In Part 1 of this series on HTTP Request Throttling, we discussed how to retrieve and modify existing monitors. It’s now time to see how you can add your own monitors to the Request Throttling and Monitoring system. As an example, we’ll assume that you’d like to add a monitor for CPU percentage to the list of out-of-the-box monitors.
You may be accustomed to the typical way of adding a new instance to a collection of similar instances in the .NET Framework. In PowerShell, this would manifest as calling New-Object to create and then set properties on the new instance, then calling .Add(…) on the collection object and passing the new instance as a parameter. If you are accustomed to this paradigm, you’ll be a bit disappointed to know that adding a performance monitor to the Request Throttling system works differently.
Add a new performance monitor to be monitored
In the Request Throttling system, you call .AddPerformanceMonitor on the SPHttpThrottleSettings object to specify details of a new counter to be monitored, specifying the Category (i.e. Object), Counter, and Instance for the Performance Monitor along with the ranges of values for health score calculation (i.e. the buckets). For example, assuming you had captured a reference to a SPHttpThrottleSettings object in $throttleSettings (as we did in Part 1), you’d use the following line to add a new monitor for CPU percentage:
$throttleSettings.AddPerformanceMonitor( “Processor”, “% Processor Time”, “_Total”, @( 20.0, 30.0, 40.0, 50.0, 60.0, 70.0, 80.0, 90.0, 95.0, 98.0 ), $true )
With that one simple line, we’ve added a new monitor. The first string represents the category (or object) for the counter, the second represents the specific counter to monitor, and the third string is the instance of that counter to consider. (N.B. There is a second overload for this method which allows you to specify the “current process” as the instance, which will cause the exact identity of the current running process to be determined at runtime.) The array of numbers are the delimiters for the 11 buckets into which the current value will fall and based on which the health score will be calculated. The final Boolean parameter ($true) tells the system that the numbers go up in value, and thus values below the first number belong in bucket 0 (for example). If the numbers went down in value (as in, say, the Available MBs counter, where higher values are more healthy), this final paramater would be $false.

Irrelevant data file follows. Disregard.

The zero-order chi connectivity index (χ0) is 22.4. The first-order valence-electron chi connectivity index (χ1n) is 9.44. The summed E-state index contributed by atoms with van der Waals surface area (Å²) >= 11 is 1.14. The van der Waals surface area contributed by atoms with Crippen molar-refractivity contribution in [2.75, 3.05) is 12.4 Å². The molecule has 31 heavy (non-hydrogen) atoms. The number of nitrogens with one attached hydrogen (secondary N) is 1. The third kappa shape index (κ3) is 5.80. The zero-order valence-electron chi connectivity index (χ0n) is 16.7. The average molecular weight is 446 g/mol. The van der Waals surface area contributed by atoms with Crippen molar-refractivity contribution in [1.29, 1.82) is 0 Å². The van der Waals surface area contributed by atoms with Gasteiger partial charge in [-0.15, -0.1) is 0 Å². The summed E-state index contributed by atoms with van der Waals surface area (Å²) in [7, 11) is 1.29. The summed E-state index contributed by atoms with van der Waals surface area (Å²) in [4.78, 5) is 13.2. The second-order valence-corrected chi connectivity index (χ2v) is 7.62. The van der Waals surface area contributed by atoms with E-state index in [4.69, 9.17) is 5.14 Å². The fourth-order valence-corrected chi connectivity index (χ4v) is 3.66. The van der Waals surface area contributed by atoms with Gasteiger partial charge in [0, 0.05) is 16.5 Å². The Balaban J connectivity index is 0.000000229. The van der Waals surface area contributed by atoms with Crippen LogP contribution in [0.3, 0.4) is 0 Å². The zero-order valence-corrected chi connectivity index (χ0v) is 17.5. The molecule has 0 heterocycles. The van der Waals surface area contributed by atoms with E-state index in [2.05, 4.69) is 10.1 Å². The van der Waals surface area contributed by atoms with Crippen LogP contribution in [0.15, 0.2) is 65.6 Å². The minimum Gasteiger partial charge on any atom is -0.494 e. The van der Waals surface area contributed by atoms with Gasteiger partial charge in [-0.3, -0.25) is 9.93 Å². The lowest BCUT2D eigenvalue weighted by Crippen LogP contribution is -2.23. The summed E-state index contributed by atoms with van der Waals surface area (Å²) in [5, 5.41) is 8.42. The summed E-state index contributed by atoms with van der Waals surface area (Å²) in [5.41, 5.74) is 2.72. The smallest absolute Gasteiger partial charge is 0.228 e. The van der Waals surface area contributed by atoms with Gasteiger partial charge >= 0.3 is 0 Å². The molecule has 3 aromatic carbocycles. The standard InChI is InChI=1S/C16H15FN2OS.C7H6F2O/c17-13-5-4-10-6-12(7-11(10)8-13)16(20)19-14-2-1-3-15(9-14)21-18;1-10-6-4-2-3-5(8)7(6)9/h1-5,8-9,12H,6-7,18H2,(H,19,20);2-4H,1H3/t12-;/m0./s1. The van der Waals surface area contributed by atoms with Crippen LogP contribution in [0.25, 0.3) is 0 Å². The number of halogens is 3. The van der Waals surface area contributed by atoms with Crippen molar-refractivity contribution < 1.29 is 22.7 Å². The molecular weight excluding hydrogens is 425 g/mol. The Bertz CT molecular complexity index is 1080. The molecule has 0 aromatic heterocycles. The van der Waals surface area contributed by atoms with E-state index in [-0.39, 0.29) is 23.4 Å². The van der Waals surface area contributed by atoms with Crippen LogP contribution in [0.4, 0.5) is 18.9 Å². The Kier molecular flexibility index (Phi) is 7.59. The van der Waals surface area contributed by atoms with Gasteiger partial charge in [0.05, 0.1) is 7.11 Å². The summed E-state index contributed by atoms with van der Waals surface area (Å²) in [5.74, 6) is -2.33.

To verify that our new monitor has been added, call Get-SPWebApplicationHttpThrottlingMonitor “http://domain:port” (sorry for leaving the cmdlet off in my previous post). You will see your new counter listed along with the other ones.
Now you may recall me mentioning in part 1 that it’s possible to use custom Health Score Calculators other than the default buckets-based one. To do so, you’d need to temporarily create a buckets-based monitor, then modify the AssociatedHealthScoreCalculator property on the newly added PerformanceMonitor to point to your own implementation of SPHealthScoreCalculator (see the SDK or contact me for further help with this).
You have several options if you’d like to remove this or other performance monitors. You can call .RemovePerformanceMonitor, specifying the Category, Counter, and Instance for the monitor you’d like to remove:
$throttleSettings.RemovePerformanceMonitor( “Processor”, “% Processor Time”, “_Total” )
You could call .Clear and remove all performance monitors, which you might do in situations where you want to start from scratch and don’t want to use the OOTB monitors:
And finally, you can call the static .ResetToDefaultSettings method, which resets all settings (including the refresh interval, throttling enablement, et al), to their defaults:
[Microsoft.SharePoint.Utilities.SPHttpThrottleSettings]::ResetToDefaultSettings( $(Get-SPWebApplication http://server:port) )
You can verify settings by calling Get-SPWebApplicationHttpThrottlingMonitor “http://domain:port” and (Get-SPWebApplication “http://domain:port”).HttpThrottleSettings.
In the final post in this series we’ll talk about Throttling stages, Throttle Classifiers, and how you can add your own.